6. Star Trek: The Motion Picture
Director: Robert Wise
Cast: William Shatner, Leonard Nimoy, DeForest Kelley
Poster Artist: Bob Peak
The ‘father of the modern movie poster’ Bob Peak’s design for the one- sheet was inspired. A bold and memorable image, the rainbow- coloured effect creates an aura of anticipation as it teases the audience with the recognisable faces of Kirk and Spock partly cconcealed behind it.
The confidently understated title introduced the Enterprise’s move from small to big screen, however, it was the cheeky tagline ‘There is no comparison’ that stated the film’s intent in bringing the beloved show to celluloid fruition at a time when Star Wars was still riding high in the public consciousness.
7. E.T.: The Extraterrestrial
Director: Steven Spielberg
Cast: Henry Thomas, Dee Wallace, Drew Barrymore
This poster was withdrawn at the time in favour of the image showing Elliot and E.T.’s fingers meeting, however, the ‘flying bicycle’ scene is one of the best-remembered from the film and such is the image’s power that Spielberg went on to use it as the logo for his production company, Amblin Entertainment.
Timeless and instantly recognisable, the shot of Elliot and E.T. silhouetted against the moon is one of the most enduring in cinema history and, now a rare and valuable collector’s item, the poster’s stark simplicity perfectly captures the film’s heartfelt story.
Director: Ridley Scott
Cast: Sigourney Weaver, Tom Skerritt, John Hurt
In much the same way as the film kept its xenomorph hidden for the most part, its poster shows you next to nothing but leaves you feeling everything.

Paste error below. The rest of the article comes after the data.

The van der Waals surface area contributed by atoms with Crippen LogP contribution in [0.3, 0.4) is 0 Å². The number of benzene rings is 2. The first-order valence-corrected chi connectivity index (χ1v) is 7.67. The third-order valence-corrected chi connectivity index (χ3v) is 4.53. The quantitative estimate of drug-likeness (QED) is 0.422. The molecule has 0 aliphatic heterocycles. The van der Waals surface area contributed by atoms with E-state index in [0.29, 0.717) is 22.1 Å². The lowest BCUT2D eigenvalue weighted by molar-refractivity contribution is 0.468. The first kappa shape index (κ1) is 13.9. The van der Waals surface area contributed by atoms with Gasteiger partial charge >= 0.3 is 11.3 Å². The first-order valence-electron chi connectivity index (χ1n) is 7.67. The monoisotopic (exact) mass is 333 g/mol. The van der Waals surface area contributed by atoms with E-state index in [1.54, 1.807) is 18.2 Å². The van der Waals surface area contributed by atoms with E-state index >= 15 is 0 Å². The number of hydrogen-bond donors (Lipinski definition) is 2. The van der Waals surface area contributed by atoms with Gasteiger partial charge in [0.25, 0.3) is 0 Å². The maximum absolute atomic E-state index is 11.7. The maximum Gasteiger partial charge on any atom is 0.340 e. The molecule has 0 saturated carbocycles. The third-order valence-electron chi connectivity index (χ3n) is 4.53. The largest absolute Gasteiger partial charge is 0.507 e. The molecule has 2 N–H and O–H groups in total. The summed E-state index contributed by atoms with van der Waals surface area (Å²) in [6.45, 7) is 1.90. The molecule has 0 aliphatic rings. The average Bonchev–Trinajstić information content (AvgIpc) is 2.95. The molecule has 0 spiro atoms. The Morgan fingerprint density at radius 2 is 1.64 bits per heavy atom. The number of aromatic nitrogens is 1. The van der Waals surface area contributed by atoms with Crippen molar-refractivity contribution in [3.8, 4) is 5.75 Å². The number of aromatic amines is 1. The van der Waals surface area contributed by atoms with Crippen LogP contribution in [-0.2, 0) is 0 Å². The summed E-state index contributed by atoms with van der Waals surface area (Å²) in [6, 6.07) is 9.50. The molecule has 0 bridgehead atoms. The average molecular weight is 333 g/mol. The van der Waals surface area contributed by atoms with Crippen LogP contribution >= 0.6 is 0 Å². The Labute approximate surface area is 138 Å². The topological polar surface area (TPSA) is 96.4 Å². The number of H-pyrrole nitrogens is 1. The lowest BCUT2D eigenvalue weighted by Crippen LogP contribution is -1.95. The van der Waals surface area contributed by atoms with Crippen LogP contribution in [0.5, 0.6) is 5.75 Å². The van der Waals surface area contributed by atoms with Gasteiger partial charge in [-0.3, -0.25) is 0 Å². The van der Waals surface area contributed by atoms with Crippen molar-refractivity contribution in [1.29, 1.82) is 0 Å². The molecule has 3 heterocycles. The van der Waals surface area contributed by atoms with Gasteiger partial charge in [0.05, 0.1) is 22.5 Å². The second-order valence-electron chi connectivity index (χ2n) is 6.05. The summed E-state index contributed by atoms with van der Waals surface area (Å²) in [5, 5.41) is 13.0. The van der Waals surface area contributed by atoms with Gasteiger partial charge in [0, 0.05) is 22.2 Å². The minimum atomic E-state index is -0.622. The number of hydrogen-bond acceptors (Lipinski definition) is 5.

The brooding atmospherics evoke the suspense the film conjures and the sickly green spilling from the egg hints at the menace inside. With a fantastic tagline, ‘In space no one can hear you scream’, it’s a triumph of the less is more philosophy.
9. The Terminator
Director: James Cameron
Cast: Arnold Schwarzenegger, Linda Hamilton, Michael Biehn
At the time Arnold Schwarzenegger was an unknown and so the decision to base the film’s poster solely around his now-iconic mug was a bold and brave move.
Straightforward and direct, much like the film itself, the poster is a terrifying portent of what the film had in store and it demonstrates the sexualised and muscled violence the Eighties would become remembered for.
10. King Kong
Directors: Merian C Cooper, Ernest B Schoedsack
Cast: Fay Wray, Robert Armstrong, Bruce Cabot
For a film that was so vastly ahead of its time, it is fitting that its poster is equally as prescient, and its giant monster and people in peril themes were an early indicator of things to come.
A forerunner of the posters for the creature features of the Fifties, Kong’s one-sheet is action-packed and brilliantly colourful. Kong consumes the poster like the icon of cinema he is.